3.Eliminate free heath care for illegal aliens. Currently those in the country illegally can go to an emergency room and get care with the cost being shifted to you and I. Illegal immigration intersects here with heath care in a big way as hospitals in the southwest ,in particular, are impacted by having to give free care. Isn't It common sense that a requirement of free care should be citizenship? Can we contain cost when we are giving free care to anyone who can sneak into the country? When someone who is an illegal alien presents themselves to be treated should we not return them to their home country after stabilizing them, at the very least? Repealing the absurd law that makes anyone born in the U.S. A citizen is also a must.
There are 3 cost containment ideas that would cost the taxpayer nothing. Yet those who claim to want to reform health care have come out squarely against 2 and 3. Why is that? I would argue that they want not to fix the problems but to take over the industry.
Insuring access to health insurance from private companies to all citizens.
First, most people have no problem with accessing health insurance. Anyone who is a full time employee and is covered under a group plan can not be denied coverage. The same group rate applies to anyone his age and sex.
Also, anyone who has obtained individual coverage while healthy can not be dropped or have rates raised because of his or her health. Rates for everyone on the plan can and do go up.
The problems that do exist with access can be solved easily by adjusting the laws that govern insurance companies in a couple of minor ways.
Currently, any company who sells Medicare supplement or medigap insurance must allow a retire turning 65 to be accepted at the standard rate everyone his age pays. After that the window expires and he must pass underwriting and may be declined. We Could simply extended that open enrollment to individual health for anyone turning say 21. An open entry point available to everyone. That same open enrollment period would be extended to anyone ending full time employment under a group policy or if their insurance company goes out of business or they loose group coverage due to divorce.
This would allow everyone, weather under an employer group or not, to obtain health insurance at a standard rate. It would be their responsibility to keep it. You can not allow people to just wait till they get sick to buy insurance, obviously.
This would put some pressure on individual policy prices (which are now lower than group) because of the additional mandates for open enrollment periods, but that should be minimal. Medicare supplement plans are overall stable and they already have the age 65 open enrollment mentioned.
One other problem we need to fix is the practice of some individual health insurance carriers to “freeze” or close a particular policy. Once the policy is no longer being sold and no new customers are coming in to it, the claims and the rates trend up, often sharply. This leaves those who where healthy when they took out the policy but have developed health problems stuck with overpriced coverage. The insurance company then starts selling a new policy with slightly different benefits and is able to offer it at a lower more competitive rate since the old sick customers are not on it. If one company does this they all feel they must too, to compete on price for new members.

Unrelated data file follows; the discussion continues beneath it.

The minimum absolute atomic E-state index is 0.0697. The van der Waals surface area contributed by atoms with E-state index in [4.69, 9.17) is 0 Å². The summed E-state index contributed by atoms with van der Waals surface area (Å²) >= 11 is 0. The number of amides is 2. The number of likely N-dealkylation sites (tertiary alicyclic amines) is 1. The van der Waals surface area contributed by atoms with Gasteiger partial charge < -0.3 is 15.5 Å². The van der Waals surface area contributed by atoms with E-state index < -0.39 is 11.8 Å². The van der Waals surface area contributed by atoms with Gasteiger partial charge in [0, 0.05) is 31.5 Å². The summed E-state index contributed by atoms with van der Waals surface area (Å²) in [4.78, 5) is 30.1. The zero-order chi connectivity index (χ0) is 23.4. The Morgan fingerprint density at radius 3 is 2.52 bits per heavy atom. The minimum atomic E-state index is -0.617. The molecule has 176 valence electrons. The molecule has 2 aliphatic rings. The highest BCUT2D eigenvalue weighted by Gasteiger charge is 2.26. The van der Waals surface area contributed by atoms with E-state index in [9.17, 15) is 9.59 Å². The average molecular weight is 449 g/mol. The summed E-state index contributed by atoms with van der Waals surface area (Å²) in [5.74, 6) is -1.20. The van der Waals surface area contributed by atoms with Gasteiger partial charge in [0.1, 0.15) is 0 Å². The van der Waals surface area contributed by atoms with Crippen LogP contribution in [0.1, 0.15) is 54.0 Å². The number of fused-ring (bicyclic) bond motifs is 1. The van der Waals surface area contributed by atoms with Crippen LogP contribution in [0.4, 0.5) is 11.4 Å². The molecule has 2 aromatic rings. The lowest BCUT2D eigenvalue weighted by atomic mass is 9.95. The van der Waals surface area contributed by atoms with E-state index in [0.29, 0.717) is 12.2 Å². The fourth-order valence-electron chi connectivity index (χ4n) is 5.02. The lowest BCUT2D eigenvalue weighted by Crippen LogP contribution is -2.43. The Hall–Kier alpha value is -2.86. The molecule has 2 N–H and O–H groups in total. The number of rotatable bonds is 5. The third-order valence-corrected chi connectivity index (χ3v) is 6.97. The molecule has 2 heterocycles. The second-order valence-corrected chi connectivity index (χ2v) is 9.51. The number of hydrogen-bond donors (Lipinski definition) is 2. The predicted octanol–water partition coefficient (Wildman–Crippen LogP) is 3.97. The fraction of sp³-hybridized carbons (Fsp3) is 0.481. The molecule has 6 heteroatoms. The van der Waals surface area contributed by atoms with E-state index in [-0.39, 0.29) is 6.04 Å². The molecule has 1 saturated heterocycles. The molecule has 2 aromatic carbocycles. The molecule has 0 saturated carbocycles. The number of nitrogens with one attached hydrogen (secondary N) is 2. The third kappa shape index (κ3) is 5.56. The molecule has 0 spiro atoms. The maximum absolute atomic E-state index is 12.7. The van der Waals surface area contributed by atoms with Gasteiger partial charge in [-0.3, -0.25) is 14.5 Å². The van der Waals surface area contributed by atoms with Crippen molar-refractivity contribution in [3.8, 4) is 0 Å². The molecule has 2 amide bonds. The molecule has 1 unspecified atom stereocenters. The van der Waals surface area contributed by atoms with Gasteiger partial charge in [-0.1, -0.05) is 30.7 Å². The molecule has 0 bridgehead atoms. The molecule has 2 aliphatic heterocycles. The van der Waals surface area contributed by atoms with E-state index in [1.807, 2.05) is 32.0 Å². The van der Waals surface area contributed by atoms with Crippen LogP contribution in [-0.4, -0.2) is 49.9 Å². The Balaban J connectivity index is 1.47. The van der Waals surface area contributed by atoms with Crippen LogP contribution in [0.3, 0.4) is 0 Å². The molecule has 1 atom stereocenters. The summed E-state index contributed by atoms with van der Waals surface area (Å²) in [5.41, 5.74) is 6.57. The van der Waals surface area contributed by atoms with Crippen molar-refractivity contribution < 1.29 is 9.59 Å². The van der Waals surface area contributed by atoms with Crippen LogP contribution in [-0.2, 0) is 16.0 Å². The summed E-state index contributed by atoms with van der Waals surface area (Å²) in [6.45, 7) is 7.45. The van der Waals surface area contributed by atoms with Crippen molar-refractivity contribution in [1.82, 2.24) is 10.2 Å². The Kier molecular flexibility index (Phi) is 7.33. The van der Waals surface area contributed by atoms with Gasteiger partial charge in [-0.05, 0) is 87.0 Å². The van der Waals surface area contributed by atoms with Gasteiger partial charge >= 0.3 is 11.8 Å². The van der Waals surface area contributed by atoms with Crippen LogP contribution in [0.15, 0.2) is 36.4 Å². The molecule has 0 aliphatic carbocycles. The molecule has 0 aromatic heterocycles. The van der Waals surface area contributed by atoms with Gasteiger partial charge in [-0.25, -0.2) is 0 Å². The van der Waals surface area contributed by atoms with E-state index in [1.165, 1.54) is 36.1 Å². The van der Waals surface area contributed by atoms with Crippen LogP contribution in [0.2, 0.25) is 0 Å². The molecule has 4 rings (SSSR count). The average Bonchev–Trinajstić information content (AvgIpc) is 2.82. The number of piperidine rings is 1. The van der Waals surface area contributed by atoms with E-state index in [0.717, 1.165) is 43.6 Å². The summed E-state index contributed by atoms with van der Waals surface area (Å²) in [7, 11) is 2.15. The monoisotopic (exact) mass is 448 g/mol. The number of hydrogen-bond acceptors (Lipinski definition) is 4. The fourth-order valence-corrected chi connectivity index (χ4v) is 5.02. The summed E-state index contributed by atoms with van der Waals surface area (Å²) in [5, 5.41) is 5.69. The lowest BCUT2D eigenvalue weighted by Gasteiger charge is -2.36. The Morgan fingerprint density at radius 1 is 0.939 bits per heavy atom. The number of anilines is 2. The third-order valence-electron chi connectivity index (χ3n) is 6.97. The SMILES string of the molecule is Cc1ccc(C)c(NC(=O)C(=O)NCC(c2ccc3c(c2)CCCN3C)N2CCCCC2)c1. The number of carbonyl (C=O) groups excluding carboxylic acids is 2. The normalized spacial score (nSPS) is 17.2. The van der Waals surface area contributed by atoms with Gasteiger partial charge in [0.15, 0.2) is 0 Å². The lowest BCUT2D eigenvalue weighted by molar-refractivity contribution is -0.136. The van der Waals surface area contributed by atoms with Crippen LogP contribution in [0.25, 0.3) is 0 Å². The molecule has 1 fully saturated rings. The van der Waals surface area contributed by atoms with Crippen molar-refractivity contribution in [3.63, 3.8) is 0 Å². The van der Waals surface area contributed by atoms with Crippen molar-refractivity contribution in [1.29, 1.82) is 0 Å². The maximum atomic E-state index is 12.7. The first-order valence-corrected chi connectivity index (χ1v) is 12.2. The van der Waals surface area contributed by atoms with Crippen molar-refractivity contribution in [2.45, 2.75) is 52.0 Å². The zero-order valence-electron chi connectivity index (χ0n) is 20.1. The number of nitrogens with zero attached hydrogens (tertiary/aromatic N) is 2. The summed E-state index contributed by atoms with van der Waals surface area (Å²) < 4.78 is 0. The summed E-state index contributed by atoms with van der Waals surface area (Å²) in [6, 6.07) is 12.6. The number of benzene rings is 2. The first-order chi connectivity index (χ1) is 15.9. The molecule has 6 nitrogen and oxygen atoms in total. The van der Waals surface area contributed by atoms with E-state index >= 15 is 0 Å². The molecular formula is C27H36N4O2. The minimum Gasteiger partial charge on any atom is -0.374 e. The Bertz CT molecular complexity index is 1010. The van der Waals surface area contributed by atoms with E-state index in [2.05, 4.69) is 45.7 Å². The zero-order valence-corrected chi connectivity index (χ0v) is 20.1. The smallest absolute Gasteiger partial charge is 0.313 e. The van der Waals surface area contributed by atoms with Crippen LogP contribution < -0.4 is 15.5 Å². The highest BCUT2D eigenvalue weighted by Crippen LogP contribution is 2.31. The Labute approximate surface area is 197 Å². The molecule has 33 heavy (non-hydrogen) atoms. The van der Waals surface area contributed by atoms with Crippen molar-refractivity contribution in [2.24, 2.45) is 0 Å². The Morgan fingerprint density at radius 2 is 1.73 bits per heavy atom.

We need to simply changed the law so that all policy holders in a particular company must be in the same pool. Since no one can “freeze” a group everyone is competing on an even playing field. Yes rates would be a little higher for the brand new healthy customer than they are now but it is necessary to protect those who act responsibly and carry coverage while they are healthy from being priced out of the market when they become sick.
Access solved. And after we do this please lets not feel sorry for anyone who is uninsured because they have chosen to be so. Do we feel sorry for someone who irresponsibly drives around without auto insurance and gets in a wreck? If we ,as a people, want to pay for part of the cost of health insurance for the poor we are free to do it, but this is not an access problem but a cost problem. Reducing cost will obviously also make access easier for us all.
Making understanding your coverage easier.
Currently to understand exactly what you are buying takes some time reading the outline of coverage and exclusions and a general knowledge of terms. Most folks don't do this and may not get it completely if they did.
I would recommend a voluntary branding of policies that have certain minimum benefits. For example, policy one through five from low deductible to catastrophic that must have certain coverage to display the certification. In this way the consumer could look at, say a basic 1 policy and know that all carriers displaying the certification are offering at least the same essential level of coverage. They could then shop based on price and service. It would be required for the insurance company to list those benefits if they chose to market with that certification.
I would recommend those standard policies be formulated by those in the business since they know what the consumer wants. Traditional Medicare supplement policy's are already standardized with plans ranging from A TO J and it does make comparison shopping easier.
I would not recommend we limit what is sold but rater give the consumer a standard they can use if they choose to. Innovation is very important for both cost containment and providing specialized coverage that a small number of people want and need. It is important that companies can sell policy's that do not qualify for the certification or that add to the minimum standards.
Health care in America is wonderful by any standard and is the envy of the world, because providers and consumers are free. If we open up competition, lower cost and improve access it will be even better. Those who would use and exaggerate problems in health care to take it over and control it should be stopped.

James Coyne – Columbia Mo.
James Coyne is the owner of Coyne Agency Inc. and has worked as an independent broker and consultant in the Group and Individual health insurance market for the past 12 years.

No comments:

Post a Comment

Note: Only a member of this blog may post a comment.